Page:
Friday, March 18, 2011

Understanding Predatory Behavior

This week under the post Walking on Eggshells, Bugs Mom, a follower and fellow blogger shared a link to an article written by Janice Papolos and Demitri F. Papolos, M.D., to help us understand the predatory behavior we see in our kids that quickly turns a fun family day into a day of chaos. I really appreciated what they had to share and highly recommend you take the time to read this article.

Often times, we get frustrated with our kids when they’re provoking others. Over the years, we’ve seen our son complain of being bored, then moments later walk into his brother’s room and hit him or break his stuff for no reason. I’ve actually seen him smile with glazed eyes as he throws stuff at me because he’s bored. In the heat of the moment, I feel mad at my son for being so mean, but this article is a great reminder that this is something that isn’t done on purpose, even if they do it with a grin, they’re really suffering inside.

The article pointed out that a lot of this provoking behavior is the child’s way of coping with their inability to manage boredom. Unlike typical kids, these kids have depression that zaps out any enjoyment they would normally get from their favorite pass times, by acting out, this gives them a way to feel in control and connect with others, even if the results are negative. (Papolos & Papolos, 2004)

Other times this boredom may be a result of their executive function deficits.

“Many of these children have deficits in the frontal lobes--regions that govern the processes known as executive functions. The frontal lobes coordinate many things, including reasoning, problem solving, strategizing, working memory, attention, self-control, motor sequencing, intention, and flexibility of thought.”(Papolos & Papolos, 2002)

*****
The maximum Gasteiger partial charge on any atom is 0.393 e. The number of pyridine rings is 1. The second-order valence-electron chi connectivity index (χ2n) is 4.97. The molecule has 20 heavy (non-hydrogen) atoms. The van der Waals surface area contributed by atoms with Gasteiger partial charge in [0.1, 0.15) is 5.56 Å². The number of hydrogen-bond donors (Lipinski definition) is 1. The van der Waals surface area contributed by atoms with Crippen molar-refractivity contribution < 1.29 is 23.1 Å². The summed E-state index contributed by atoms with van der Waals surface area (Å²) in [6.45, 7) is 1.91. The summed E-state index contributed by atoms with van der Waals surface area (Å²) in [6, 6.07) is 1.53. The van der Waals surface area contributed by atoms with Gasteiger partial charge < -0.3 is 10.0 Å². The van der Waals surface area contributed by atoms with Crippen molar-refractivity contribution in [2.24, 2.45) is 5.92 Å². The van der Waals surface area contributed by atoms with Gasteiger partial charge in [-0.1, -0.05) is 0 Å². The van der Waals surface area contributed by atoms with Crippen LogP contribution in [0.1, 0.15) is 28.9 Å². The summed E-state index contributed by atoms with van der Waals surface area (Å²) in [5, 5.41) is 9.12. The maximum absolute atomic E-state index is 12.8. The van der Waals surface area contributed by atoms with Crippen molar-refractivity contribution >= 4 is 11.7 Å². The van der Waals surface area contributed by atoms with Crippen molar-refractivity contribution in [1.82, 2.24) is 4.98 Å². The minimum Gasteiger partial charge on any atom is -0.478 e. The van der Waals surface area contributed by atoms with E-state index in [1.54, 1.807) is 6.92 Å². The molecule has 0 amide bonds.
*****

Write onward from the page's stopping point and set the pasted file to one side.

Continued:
They explained that these executive function deficits may put our children in a zone where they can’t get a charge from their environment, so they’ll provoke others to force their environment to respond to them, even at the cost of getting in trouble. They explained that our child’s behavior is a “coping mechanism” for escaping what is intolerable to them. (Papolos & Papolos, 2004)

This was a big eye opener for me! I know that my son can’t help it, but to read about the deficits that may be causing the behavior helps me understand how much my son is suffering in a way that I didn’t know before. Now, when he’s provoking others, I can train myself to respond in a way to help him, rather than just stop him.

You should really read the whole article, they touch on so many more things, as well as practical steps to help our children.

Check it out:

* * *

Boredom and the Provocative Behavior of Children With Bipolar Disorder
The Bipolar Child Newsletter, February 2004, Vol. 16 
Janice Papolos and Demitri F. Papolos, M.D.
Consulted: March 18, 2011

The Irrepressible Agendas of Children With Bipolar Disorder
The Bipolar Child Newsletter, October 2002, Vol. 12
Janice Papolos and Demitri F. Papolos, M.D. 


  1. I found this to be very a very helpful reading. My son was dx last oct with BP so I am still in process of understanding and learning. Thanks.. Camie

  2. Camie- I’m so glad this was helpful. Ever since I read it, I try to look at situations differently then I did before.